Android Fragmentation Visualized
Written by Janet Swift   
Wednesday, 07 August 2013

How many distinct Android devices do you imagine there actually are? Open Signal has recorded nearly 12,000 and has produced a graphic to map the situation.

We tend to complain about Android fragmentation on the grounds that it makes developing for the platform more complicated - there are so many screen sizes to cater for, to name but one consideration. However, in presenting its findings for 2013 Open Signal points out the big advantage of there being so many different Androids:

For consumers, extreme fragmentation means that they can get exactly the phone they want – big or small, cheap or expensive, with any number of different feature combinations.

pointing out that:

The availability of cheap Android phones (rarely running the most recent version) means that they have a much greater global reach than iOS, so app developers have a wider audience to build for.

OpenSignal  has gathered its data about Android devices, brands and screen sizes from users of its app which enables users to find the best available signal, find nearby Wi-Fi networks and keep track of usage. In order to make comparisons with 2012 its Device Fragmentation and Brand Fragmentation graphics are limited to 682,000 unique devices but the Screen Size one is based on information from 3.41 million users of the apps.

I Programmer regularly reports on the trends in the use of the different versions of Android. OpenSignal has used the same data source, the Google's figures for Android Platform Versions, for its graphic of Android Operating System Fragmentation, but the use of color and the addition of a line to indicate the market share of the leading API level over time makes it instantly informative. Like all the graphics in the OpenSignal Report it is interactive so if you clicking on any graphics here you will be taken to the OpenSignal Site.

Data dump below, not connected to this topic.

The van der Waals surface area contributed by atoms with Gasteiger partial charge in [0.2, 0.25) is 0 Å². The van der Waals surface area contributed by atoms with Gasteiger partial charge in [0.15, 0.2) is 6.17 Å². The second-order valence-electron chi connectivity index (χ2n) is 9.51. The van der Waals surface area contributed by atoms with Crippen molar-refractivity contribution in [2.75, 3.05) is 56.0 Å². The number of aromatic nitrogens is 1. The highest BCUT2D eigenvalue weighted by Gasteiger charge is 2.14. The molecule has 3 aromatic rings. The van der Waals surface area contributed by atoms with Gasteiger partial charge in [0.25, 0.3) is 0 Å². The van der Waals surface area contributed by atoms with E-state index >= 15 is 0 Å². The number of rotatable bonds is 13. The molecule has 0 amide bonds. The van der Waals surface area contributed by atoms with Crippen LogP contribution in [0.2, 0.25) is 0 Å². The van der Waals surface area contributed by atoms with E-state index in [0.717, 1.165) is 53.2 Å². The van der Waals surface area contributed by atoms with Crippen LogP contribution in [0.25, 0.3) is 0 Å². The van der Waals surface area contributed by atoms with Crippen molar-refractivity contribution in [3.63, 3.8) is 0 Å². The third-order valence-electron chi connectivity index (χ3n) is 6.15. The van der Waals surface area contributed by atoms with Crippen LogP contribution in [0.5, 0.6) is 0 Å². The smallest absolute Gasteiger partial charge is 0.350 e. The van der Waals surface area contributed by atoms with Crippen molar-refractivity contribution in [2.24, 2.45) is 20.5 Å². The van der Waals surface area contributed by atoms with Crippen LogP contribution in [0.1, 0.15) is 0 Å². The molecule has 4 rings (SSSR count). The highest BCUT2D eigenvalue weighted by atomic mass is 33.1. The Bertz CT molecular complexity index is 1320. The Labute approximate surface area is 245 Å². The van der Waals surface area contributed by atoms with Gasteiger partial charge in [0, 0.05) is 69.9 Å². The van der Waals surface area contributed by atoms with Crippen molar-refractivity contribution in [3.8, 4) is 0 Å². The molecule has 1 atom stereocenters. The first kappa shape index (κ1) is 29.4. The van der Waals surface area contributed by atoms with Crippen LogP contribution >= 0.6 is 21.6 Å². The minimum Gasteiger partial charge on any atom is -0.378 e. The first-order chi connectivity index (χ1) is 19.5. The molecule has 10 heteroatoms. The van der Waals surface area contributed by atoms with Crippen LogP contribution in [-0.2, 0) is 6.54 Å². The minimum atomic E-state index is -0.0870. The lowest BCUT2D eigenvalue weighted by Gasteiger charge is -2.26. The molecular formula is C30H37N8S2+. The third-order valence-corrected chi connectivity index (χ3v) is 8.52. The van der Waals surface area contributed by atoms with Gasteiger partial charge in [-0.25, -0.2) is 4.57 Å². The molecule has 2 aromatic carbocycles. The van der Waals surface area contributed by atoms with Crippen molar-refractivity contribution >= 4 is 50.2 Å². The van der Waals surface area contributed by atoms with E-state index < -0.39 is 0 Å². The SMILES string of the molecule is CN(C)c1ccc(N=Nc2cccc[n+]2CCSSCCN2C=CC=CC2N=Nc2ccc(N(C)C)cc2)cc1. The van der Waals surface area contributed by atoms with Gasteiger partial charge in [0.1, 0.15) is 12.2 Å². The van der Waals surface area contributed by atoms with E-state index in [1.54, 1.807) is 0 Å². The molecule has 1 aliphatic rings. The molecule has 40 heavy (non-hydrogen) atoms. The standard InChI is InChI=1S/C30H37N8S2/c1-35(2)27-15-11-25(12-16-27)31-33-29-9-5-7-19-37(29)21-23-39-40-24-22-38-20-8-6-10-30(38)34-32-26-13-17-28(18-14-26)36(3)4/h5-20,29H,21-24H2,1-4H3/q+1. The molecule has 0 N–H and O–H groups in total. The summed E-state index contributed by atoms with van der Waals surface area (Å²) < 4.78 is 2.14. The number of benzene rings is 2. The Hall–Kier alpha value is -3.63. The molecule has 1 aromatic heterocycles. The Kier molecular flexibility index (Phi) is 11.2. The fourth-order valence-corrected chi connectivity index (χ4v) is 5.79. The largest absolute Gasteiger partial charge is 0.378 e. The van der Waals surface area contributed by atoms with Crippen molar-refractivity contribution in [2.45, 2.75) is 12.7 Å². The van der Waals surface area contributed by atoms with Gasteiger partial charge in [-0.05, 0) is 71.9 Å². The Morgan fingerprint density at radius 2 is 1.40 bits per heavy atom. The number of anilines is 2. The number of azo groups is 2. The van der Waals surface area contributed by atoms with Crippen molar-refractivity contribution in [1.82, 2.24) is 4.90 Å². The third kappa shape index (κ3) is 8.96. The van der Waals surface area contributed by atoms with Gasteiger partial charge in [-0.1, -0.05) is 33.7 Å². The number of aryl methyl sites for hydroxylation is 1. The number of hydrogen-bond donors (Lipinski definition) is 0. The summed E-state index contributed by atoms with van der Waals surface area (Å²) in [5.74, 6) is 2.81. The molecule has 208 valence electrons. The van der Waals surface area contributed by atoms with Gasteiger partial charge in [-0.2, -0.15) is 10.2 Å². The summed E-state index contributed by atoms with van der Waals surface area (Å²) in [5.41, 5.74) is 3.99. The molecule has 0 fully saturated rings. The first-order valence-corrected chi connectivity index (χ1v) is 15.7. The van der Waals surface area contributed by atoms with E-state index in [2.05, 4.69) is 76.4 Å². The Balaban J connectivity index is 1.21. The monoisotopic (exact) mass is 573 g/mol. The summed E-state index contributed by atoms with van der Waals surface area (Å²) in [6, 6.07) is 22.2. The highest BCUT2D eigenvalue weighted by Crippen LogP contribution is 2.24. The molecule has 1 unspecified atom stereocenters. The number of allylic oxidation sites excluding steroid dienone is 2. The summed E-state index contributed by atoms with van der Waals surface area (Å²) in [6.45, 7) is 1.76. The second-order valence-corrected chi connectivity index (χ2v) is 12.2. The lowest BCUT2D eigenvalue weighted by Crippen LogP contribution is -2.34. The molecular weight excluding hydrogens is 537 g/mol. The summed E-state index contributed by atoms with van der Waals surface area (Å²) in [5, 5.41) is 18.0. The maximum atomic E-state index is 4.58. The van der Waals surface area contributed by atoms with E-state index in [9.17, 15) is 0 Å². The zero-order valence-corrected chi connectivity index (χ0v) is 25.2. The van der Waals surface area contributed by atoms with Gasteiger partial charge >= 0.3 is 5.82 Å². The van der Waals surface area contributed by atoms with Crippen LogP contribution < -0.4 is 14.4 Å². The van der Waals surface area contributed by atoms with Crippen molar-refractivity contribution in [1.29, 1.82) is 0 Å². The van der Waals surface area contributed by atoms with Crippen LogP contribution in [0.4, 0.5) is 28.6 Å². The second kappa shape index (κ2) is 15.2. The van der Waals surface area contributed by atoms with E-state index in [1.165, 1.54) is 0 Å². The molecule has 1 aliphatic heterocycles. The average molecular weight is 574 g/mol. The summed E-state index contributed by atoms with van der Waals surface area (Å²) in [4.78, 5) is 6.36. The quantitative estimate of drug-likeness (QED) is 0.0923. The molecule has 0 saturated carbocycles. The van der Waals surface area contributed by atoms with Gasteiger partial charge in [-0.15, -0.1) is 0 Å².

(click to access interactive version)

 

Catering for so multiple versions of the Android operating system presents a certain amount of difficulty for developers but, as already mentioned screen size is even more problematic. OpenSignal's graphic shows physical screen size rather than size in pixels since this is the aspect that makes it difficult for developers. The heavier the line the more popular the size. If you explore the interactive version you can discover which devices correspond to the sizes:

 

opensignalscreensize(click to access interactive version)

 

Device fragmentation is on the increase. For its 2012 survey 3,997 distinct devices were recorded while in 2013 11,868 were seen, despite OpenSignal limiting the sample size to the same total number of devices.

 

opensigdevice

 (click to access interactive version)

 

So which are the most popular devices?

Although you won't be able to read the names on our page the largest rectangle (yellow) is the Galaxy S III (GT-19300) and the next largest (pink) is the Galaxy S II (GT-19100).

Overall Samsung has 47.5% share of all devices with SEMC, LGE, Google, Motorola and Huawei also having sizeable chunks:

opensigbrandIn its conclusions OpenSignal points out:

While fragmentation certainly poses a headache to developers who have to test and optimize on an ever-increasing number of devices, the success of the of the Android ecosystem cannot be separated from its fragmented, free-for-all, nature.

 

More Information

OpenSignal - Android Fragmentation Visualized

Related Articles

Jelly Bean More Popular Than Gingerbread

A Major Shift in the Android Landscape?

 

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